Source: How To Get $700 Million Of Student Loan Forgiveness

These 76,000 People May Have Committed Student Loan Fraud

U.S. Education Secretary Betsy DeVos Photo credit: ASSOCIATED PRESS

U.S. Education Secretary Betsy DeVos Photo credit: ASSOCIATED PRESS

A new government watchdog report says that 76,200 people may be committing student loan fraud.

Here’s what you need to know.

Student Loan Repayment Fraud: New Report

A new report from the U.S. Government Accountability Office (GAO) found the following with borrowers enrolled in an income-driven student loan repayment plan:

  • 76,200 borrowers claimed they earned zero income and therefore could not “afford” to make a monthly student loan payment
  • As a result, these borrowers paid less money than they should have
  • These borrowers were enrolled in 95,100 income-driven repayment plans
  • This represents 11% of all income-driven repayment plans the GAO analyzed
  • These borrowers owed $4 billion of Direct Loans as of September 2017

According to the GAO, 34% of these income-driven repayment plans were held by borrowers who earned $45,000 per year, on average, with some earning as high as $100,000 per year. About 1% of the plans analyzed (40,900 plans) were for borrowers who claimed they had nine or more family members living in their household.

Why This Matters

Is it possible that some of these borrowers misunderstood the question or mistakenly entered the wrong information? Sure. Is it possible that student loan debt relief companies retained by borrowers may have completed the erroneous information on a borrower’s behalf? Yes. Are there other innocent reasons for these findings? Perhaps.

The report does not name specific borrowers nor determine the underlying reason behind the potentially false information. However, if borrowers erroneously claimed zero income to avoid paying their student loans, they are cheating the federal government, and ultimately taxpayers. Specifically, if a borrower doesn’t make a monthly student loan payment, the federal government doesn’t collect money each month. After 20 to 25 years, if the borrower then receives student loan forgiveness, taxpayers may pay a larger amount for student loan forgiveness.

An income-driven repayment plan enables you to repay your federal student loan based on the amount of income you earn, your family size and other factors. So, if you earn zero income and have a relatively larger family size, you may pay as low as $0 each month. After 20 or 25 years – depending if you have an undergraduate or graduate student loan, respectively – the remaining balance on your federal student loans could be forgiven. That’s potentially good news for you the borrower. The bad news is that you could owe income taxes on the amount forgiven. Ouch.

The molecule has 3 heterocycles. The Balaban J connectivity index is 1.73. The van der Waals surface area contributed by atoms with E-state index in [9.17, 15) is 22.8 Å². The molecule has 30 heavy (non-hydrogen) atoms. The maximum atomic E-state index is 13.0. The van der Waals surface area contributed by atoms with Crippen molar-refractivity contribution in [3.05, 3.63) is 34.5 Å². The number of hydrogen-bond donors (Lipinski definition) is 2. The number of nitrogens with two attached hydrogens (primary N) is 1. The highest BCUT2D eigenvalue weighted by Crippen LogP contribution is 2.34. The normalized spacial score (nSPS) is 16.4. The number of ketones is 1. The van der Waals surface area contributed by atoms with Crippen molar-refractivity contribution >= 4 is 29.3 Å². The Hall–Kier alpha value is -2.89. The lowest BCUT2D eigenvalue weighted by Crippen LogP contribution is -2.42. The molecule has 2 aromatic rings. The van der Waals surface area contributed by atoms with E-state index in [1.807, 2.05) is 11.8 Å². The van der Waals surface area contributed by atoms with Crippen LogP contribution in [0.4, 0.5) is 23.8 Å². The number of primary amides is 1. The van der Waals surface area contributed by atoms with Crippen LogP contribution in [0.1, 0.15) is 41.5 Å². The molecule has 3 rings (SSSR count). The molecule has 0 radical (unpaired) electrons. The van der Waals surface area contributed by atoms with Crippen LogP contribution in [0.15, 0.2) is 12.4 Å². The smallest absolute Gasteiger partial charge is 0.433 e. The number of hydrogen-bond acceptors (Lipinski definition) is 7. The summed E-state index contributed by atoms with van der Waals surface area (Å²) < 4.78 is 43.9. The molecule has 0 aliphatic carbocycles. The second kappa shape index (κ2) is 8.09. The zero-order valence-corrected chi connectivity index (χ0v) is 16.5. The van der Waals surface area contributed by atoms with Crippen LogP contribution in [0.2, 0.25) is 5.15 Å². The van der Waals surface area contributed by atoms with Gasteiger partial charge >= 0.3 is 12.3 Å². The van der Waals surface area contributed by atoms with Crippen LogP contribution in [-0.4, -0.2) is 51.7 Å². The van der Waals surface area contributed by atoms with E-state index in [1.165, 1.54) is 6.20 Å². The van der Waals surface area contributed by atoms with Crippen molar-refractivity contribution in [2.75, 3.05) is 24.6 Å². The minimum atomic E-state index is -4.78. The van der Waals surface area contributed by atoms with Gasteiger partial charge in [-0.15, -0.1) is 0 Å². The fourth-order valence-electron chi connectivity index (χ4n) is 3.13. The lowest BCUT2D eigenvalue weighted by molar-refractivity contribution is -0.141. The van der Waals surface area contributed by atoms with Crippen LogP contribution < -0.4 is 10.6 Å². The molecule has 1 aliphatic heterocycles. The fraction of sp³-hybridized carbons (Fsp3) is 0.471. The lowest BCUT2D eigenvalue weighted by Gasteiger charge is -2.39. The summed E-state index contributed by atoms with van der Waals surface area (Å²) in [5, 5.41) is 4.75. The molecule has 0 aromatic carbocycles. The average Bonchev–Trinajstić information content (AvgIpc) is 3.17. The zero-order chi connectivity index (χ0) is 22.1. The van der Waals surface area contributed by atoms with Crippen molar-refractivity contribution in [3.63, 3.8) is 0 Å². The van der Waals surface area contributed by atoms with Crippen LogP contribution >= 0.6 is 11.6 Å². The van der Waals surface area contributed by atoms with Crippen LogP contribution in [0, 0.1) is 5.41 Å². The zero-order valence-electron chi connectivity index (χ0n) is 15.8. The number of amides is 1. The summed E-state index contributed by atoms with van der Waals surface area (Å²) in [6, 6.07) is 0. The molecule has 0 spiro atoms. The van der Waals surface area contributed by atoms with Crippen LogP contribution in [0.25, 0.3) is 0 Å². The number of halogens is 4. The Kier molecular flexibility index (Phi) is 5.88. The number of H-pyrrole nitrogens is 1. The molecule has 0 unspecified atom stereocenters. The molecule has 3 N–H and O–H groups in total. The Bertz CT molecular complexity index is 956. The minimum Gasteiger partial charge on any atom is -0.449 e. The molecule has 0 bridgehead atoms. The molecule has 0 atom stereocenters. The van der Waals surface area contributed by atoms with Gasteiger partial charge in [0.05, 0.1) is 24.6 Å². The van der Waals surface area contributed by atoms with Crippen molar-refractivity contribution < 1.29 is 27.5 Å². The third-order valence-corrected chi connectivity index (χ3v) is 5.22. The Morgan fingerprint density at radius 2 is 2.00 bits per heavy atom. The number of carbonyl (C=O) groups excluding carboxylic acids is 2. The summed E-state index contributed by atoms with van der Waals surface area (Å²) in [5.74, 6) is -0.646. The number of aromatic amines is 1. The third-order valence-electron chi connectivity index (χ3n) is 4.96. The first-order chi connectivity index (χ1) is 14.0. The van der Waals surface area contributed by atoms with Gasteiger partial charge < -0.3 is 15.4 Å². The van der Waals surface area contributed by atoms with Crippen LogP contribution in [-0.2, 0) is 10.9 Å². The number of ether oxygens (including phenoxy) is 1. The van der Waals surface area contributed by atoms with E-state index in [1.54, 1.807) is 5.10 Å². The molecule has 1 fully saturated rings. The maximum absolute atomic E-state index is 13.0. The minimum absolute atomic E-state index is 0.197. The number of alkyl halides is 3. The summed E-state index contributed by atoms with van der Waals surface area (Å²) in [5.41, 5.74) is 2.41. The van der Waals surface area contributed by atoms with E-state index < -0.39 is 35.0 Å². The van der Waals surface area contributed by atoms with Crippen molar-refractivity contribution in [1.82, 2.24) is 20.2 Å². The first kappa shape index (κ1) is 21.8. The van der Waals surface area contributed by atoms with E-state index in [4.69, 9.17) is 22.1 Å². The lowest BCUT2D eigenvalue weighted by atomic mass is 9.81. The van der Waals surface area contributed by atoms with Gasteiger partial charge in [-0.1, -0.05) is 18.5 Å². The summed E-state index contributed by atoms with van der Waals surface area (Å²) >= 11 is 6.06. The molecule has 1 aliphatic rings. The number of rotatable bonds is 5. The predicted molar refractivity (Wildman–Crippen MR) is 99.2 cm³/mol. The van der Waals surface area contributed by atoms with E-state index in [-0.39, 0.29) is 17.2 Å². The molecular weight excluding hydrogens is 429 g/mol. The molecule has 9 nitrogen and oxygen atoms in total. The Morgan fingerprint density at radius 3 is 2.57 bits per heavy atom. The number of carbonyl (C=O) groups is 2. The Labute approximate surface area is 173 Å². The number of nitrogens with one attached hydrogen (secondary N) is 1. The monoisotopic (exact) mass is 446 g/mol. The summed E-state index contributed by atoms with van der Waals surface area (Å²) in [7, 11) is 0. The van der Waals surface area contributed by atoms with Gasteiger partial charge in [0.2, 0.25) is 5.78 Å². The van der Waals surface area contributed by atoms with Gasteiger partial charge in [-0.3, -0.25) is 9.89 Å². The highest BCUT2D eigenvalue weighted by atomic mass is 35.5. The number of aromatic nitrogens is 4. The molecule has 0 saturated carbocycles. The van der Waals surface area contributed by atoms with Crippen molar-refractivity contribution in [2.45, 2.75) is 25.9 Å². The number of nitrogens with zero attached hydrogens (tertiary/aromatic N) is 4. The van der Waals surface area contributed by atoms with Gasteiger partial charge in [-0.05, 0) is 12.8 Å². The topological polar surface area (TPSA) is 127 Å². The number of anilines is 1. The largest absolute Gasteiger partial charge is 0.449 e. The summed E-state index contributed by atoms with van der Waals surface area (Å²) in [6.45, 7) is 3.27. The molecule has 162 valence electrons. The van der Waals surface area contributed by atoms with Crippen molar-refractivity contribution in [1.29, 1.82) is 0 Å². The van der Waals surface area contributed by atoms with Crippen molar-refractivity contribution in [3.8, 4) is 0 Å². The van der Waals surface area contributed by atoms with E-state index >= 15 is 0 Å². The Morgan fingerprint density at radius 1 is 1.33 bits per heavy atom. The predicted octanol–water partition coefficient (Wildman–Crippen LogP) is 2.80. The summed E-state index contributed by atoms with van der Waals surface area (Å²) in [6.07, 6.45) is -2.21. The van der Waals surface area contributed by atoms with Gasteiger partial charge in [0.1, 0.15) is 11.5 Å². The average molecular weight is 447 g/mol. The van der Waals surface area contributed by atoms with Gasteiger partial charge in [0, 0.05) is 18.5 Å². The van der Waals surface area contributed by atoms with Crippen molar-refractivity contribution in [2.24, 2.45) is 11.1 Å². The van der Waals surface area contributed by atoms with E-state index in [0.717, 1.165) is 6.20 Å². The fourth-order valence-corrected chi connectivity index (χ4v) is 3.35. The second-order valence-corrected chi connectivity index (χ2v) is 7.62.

Education Department Response

“Misrepresenting income or family size is wrong, and we must have a system in place to ensure that dishonest people do not get away with it,” U.S. Secretary of Education Betsy DeVos said. “We didn’t create that problem, but rest assured we will fix it.”

DeVos wants to increase measures to verify income and family size data, including with IRS data, for borrowers enrolled in income-driven repayment plans. DeVos also wants to refer suspected cases of fraud to the U.S. Department of Justice for prosecution.

“If Congress provides the Department with this authority, we could significantly reduce the risk of fraud and improper payments, save taxpayers money, and reduce the burden on borrowers when they annually recertify their income with the Department,” DeVos said.

Your Next Steps

When enrolling in income-driven repayment plans, ensure that you answer all information accurately. If you’re unsure what information to enter, contact the U.S. Department of Education or your student loan servicer.

There are four primary ways to manage and repay your student loans. Make sure you understand all your options:

This free student loan repayment quiz can help you determine which student loan repayment options, including student loan forgiveness, are best for you based on your individual circumstances.

Follow me on Twitter or LinkedIn. Check out my website or some of my other work here.

Zack Friedman is the author of the highly-anticipated, blockbuster book, The Lemonade Life: How To Fuel Success, Create Happiness, and Conquer Anything. Zack is the founder and chief executive officer of Make Lemonade, a leading personal finance company that empowers you to live a better financial life. He is an in-demand speaker and has inspired millions through his powerful insights. Previously, he was chief financial officer of an international energy company, a hedge fund investor, and worked at Blackstone, Morgan Stanley, and the White House. Zack holds degrees from Harvard, Wharton, Columbia, and Johns Hopkins.

Source: These 76,000 People May Have Committed Student Loan Fraud